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When Sheri Shramek heard about the St. Jude Rally Against Childhood Cancer program, she knew she had to get involved.
The advanced art teacher at Clinton High School in Mississippi recognized the potential to involve students in an important cause. But she also had a personal stake in encouraging her school to join the St. Jude Rally program: Thirteen years before, she had lost a daughter to a brain tumor.
“She was 11 when she was diagnosed. She never went to St. Jude, but St. Jude created the protocol and told our doctors how to treat her,” Shramek says. “That’s the reason I jumped on this quickly.”
Now in its third year, St. Jude Rally encourages high school students to support St. Jude. The program, built around a letter-writing campaign and school spirit, was tested in 45 schools, raising $300,000 its first year. In its second year, St. Jude Rally grew to 123 schools and raised $550,000. This year the number of participating schools is estimated to exceed 150.
The core of St. Jude Rally involves high school students sending letters to family and friends and asking them to support St. Jude. But most schools incorporate additional events to build excitement and raise more funds. At Clinton, students rallied a couple of months before their annual powder puff football game. They held “penny wars” among the classrooms, raffled Adirondack chairs decorated by art club students and sold St. Jude Rally T-shirts. At the school’s powder puff game, organizers announced that Clinton students had raised more than $32,000 in their first St. Jude Rally.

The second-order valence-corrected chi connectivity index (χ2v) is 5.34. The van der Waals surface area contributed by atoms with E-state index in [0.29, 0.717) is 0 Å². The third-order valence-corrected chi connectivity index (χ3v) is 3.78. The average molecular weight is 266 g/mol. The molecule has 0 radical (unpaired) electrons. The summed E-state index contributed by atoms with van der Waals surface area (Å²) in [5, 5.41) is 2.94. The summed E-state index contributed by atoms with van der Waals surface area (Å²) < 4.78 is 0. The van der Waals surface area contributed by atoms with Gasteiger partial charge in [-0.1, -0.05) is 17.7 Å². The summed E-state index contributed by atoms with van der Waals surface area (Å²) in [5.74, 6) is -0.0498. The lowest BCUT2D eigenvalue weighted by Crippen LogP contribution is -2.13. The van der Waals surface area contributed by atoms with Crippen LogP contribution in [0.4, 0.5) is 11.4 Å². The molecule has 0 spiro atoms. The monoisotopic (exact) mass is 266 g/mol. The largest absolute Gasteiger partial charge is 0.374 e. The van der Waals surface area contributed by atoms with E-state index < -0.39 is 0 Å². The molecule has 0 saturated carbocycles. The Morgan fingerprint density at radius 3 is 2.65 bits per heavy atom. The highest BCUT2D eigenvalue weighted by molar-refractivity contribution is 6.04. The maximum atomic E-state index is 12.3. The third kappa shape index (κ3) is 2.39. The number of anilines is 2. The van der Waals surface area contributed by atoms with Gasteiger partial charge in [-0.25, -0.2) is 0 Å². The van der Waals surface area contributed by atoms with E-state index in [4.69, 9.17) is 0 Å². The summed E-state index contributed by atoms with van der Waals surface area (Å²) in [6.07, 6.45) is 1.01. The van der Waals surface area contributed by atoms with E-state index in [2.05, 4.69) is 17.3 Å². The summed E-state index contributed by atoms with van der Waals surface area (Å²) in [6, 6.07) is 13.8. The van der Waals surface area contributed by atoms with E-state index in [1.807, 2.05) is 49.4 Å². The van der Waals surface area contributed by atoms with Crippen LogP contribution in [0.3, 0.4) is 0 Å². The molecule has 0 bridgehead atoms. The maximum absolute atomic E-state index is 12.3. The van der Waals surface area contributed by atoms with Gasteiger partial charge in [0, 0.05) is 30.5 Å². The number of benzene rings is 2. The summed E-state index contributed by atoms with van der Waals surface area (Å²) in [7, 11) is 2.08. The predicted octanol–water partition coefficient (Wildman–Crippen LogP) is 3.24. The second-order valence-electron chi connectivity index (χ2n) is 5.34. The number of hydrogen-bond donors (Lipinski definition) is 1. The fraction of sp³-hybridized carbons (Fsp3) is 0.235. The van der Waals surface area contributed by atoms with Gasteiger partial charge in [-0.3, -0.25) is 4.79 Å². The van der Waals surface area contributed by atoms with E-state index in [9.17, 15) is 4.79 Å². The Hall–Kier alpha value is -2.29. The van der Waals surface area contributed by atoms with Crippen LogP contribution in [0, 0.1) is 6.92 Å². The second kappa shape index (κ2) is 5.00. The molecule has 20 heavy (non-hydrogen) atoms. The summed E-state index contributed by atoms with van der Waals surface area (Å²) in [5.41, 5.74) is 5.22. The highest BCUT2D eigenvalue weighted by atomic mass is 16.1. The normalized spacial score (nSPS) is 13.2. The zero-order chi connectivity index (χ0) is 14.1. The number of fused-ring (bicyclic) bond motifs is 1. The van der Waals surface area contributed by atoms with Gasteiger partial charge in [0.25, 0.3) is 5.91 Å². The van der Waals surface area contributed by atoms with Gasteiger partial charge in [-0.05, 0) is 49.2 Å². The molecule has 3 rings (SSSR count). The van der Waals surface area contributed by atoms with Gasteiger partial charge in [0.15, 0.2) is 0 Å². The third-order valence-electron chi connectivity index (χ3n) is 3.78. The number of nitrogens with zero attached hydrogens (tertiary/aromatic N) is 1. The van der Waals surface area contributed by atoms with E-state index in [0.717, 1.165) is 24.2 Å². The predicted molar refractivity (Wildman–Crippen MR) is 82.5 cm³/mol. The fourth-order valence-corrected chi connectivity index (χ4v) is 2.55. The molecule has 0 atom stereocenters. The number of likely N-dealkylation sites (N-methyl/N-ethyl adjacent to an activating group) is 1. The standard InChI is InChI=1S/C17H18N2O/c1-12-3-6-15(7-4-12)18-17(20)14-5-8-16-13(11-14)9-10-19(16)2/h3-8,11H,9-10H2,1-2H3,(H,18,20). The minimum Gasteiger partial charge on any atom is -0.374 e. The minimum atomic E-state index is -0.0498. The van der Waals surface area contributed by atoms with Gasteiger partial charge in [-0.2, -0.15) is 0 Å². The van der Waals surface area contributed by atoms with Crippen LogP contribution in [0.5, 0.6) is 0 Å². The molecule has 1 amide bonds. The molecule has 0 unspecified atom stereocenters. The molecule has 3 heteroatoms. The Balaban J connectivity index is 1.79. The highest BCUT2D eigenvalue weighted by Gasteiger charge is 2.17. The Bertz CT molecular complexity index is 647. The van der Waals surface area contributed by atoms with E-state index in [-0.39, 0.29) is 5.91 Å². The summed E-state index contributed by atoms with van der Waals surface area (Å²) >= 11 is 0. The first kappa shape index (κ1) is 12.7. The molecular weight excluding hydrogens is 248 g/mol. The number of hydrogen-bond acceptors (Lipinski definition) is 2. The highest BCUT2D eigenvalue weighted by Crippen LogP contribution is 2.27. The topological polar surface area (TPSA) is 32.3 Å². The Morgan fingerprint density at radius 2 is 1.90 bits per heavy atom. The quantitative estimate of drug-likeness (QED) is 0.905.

“It was amazing how involved and excited everyone got,” Shramek recalls.
Students at Edwardsville High School (EHS) in Illinois know just how motivated kids can be to help other kids fight catastrophic illnesses. EHS was the program’s top fundraising school last year and received the Jerry Nicholson Award from the ALSAC/St. Jude Boards of Directors and Governors.
At Edwardsville, the letter-writing event is held during the last hour of the school day, and last year 800 students crowded into the school’s common area to participate. “I thought kids would just want to get out of sixth period, but they take this seriously and are really sending out letters and raising money,” says Ellen Marty, president of the school’s Medical Careers Club, which plans St. Jude Rally activities.
For EHS Principal Norm Bohnenstiehl, the program not only underscores the school’s commitment to community service but also reflects his personal dedication to St. Jude. As a high school student in the 1960s, he participated in the Teen Marches that raised money for the hospital. “What better thing can you do,” he asks, “than help children with childhood cancer?”
To learn more about St. Jude Rally Against Childhood Cancer, visit www.stjude.org/rally .
Reprinted from Promise Winter 2010